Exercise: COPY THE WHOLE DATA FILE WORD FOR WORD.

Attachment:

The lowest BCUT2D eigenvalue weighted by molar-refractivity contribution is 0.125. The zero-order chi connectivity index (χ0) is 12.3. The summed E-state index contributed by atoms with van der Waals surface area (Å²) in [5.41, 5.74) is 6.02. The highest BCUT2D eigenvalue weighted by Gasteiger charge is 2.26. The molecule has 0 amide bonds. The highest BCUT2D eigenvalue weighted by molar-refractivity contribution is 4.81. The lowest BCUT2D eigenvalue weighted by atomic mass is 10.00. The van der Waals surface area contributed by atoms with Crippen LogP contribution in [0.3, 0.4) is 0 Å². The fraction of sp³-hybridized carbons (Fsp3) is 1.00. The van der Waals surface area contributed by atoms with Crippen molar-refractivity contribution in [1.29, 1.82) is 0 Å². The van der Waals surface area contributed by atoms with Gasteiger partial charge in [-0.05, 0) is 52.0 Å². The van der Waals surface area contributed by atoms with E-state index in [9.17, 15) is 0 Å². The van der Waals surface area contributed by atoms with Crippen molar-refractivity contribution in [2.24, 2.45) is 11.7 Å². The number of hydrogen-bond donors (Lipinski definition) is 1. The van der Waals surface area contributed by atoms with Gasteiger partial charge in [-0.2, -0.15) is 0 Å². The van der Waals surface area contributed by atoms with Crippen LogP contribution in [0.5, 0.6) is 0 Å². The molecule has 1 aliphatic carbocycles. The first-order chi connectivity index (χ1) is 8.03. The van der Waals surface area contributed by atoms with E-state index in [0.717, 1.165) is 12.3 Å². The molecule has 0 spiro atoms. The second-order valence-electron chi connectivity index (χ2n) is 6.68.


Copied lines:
The lowest BCUT2D eigenvalue weighted by molar-refractivity contribution is 0.125. The zero-order chi connectivity index (χ0) is 12.3. The summed E-state index contributed by atoms with van der Waals surface area (Å²) in [5.41, 5.74) is 6.02. The highest BCUT2D eigenvalue weighted by Gasteiger charge is 2.26. The molecule has 0 amide bonds. The highest BCUT2D eigenvalue weighted by molar-refractivity contribution is 4.81. The lowest BCUT2D eigenvalue weighted by atomic mass is 10.00. The van der Waals surface area contributed by atoms with Crippen LogP contribution in [0.3, 0.4) is 0 Å². The fraction of sp³-hybridized carbons (Fsp3) is 1.00. The van der Waals surface area contributed by atoms with Crippen molar-refractivity contribution in [1.29, 1.82) is 0 Å². The van der Waals surface area contributed by atoms with Gasteiger partial charge in [-0.05, 0) is 52.0 Å². The van der Waals surface area contributed by atoms with E-state index in [9.17, 15) is 0 Å². The van der Waals surface area contributed by atoms with Crippen molar-refractivity contribution in [2.24, 2.45) is 11.7 Å². The number of hydrogen-bond donors (Lipinski definition) is 1. The van der Waals surface area contributed by atoms with Gasteiger partial charge in [-0.2, -0.15) is 0 Å². The van der Waals surface area contributed by atoms with Crippen LogP contribution in [0.5, 0.6) is 0 Å². The molecule has 1 aliphatic carbocycles. The first-order chi connectivity index (χ1) is 8.03. The van der Waals surface area contributed by atoms with E-state index in [0.717, 1.165) is 12.3 Å². The molecule has 0 spiro atoms. The second-order valence-electron chi connectivity index (χ2n) is 6.68.